It is better to have virtue, even if it means having no children. Your virtue will be recognized by other people and by God, and you will be remembered for it forever. 1
Virtue provides an example for people to follow; when it is not there, they miss it. It has always been the finest prize a person can win, and it always will be so. It is the noblest of all the good qualities a person can have.
No matter how many children are born of a forbidden union, none of them will ever amount to anything. They are illegitimate; they can never lay a firm foundation for themselves, never take deep root.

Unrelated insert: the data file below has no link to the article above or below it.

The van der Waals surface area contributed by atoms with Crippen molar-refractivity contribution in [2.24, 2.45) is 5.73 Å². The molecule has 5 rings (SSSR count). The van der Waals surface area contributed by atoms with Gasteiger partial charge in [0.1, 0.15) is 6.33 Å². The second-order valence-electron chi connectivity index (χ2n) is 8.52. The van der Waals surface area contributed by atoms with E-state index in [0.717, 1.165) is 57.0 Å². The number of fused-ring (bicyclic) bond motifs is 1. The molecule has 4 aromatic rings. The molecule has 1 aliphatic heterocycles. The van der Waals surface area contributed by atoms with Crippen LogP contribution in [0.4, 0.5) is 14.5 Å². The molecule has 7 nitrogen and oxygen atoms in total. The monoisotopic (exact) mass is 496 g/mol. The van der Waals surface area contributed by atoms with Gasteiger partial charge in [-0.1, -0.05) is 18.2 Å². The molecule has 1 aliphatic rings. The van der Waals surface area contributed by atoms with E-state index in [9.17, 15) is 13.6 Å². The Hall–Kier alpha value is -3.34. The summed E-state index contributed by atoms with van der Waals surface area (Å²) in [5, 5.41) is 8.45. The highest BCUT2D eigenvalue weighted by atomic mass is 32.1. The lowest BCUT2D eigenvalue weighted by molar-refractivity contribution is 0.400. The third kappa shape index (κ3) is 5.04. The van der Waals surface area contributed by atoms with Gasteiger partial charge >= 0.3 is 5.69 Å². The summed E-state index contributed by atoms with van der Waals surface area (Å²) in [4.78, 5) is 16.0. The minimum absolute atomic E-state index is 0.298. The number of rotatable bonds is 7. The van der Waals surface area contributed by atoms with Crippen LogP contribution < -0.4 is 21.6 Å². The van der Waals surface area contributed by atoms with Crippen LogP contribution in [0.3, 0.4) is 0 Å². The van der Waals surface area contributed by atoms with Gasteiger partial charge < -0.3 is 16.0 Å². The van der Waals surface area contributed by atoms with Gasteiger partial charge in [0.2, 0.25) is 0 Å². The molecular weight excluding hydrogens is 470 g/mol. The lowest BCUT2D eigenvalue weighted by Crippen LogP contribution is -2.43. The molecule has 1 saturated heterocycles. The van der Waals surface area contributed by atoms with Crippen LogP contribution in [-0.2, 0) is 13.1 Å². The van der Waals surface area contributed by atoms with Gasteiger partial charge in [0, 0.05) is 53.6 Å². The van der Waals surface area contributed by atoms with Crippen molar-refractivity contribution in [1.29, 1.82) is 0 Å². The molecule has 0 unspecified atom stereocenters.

Like trees with shallow roots, they put out leaves for a while, but they sway in the wind, and storms uproot them.
Their branches snap off before they mature; their fruit never ripens, and it is good for nothing.
On Judgment Day children born of a forbidden union will testify to the sin of their parents and act as witnesses against them.
Righteous people, however, will find rest, even if they die young.
We honor old age, but not just because a person has lived a long time.
Wisdom and righteousness are signs of the maturity that should come with old age.
Once there was a man named Enoch who pleased God, and God loved him. While Enoch was still living among sinners, God took him away, 2